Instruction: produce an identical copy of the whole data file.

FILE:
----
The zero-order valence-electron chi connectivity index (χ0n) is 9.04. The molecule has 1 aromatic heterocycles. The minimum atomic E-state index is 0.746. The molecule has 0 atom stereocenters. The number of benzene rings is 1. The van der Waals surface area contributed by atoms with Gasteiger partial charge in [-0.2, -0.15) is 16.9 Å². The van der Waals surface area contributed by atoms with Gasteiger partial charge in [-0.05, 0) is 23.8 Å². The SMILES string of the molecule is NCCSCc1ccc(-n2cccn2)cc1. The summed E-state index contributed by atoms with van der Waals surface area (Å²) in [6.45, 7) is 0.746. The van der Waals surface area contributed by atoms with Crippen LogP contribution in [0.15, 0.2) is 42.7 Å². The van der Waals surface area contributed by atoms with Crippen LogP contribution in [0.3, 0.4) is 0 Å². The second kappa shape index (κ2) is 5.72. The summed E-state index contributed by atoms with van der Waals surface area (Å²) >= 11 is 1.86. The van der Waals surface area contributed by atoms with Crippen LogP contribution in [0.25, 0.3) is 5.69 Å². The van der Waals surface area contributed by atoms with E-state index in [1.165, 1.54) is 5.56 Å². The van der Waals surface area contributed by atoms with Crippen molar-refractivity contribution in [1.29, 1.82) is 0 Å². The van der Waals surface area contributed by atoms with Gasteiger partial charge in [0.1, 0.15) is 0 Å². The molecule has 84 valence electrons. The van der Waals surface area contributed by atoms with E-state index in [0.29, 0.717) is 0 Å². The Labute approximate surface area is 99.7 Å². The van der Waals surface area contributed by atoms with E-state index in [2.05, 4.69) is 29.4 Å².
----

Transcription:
The zero-order valence-electron chi connectivity index (χ0n) is 9.04. The molecule has 1 aromatic heterocycles. The minimum atomic E-state index is 0.746. The molecule has 0 atom stereocenters. The number of benzene rings is 1. The van der Waals surface area contributed by atoms with Gasteiger partial charge in [-0.2, -0.15) is 16.9 Å². The van der Waals surface area contributed by atoms with Gasteiger partial charge in [-0.05, 0) is 23.8 Å². The SMILES string of the molecule is NCCSCc1ccc(-n2cccn2)cc1. The summed E-state index contributed by atoms with van der Waals surface area (Å²) in [6.45, 7) is 0.746. The van der Waals surface area contributed by atoms with Crippen LogP contribution in [0.15, 0.2) is 42.7 Å². The van der Waals surface area contributed by atoms with Crippen LogP contribution in [0.3, 0.4) is 0 Å². The second kappa shape index (κ2) is 5.72. The summed E-state index contributed by atoms with van der Waals surface area (Å²) >= 11 is 1.86. The van der Waals surface area contributed by atoms with Crippen LogP contribution in [0.25, 0.3) is 5.69 Å². The van der Waals surface area contributed by atoms with E-state index in [1.165, 1.54) is 5.56 Å². The van der Waals surface area contributed by atoms with Crippen molar-refractivity contribution in [1.29, 1.82) is 0 Å². The van der Waals surface area contributed by atoms with Gasteiger partial charge in [0.1, 0.15) is 0 Å². The molecule has 84 valence electrons. The van der Waals surface area contributed by atoms with E-state index in [0.29, 0.717) is 0 Å². The Labute approximate surface area is 99.7 Å². The van der Waals surface area contributed by atoms with E-state index in [2.05, 4.69) is 29.4 Å².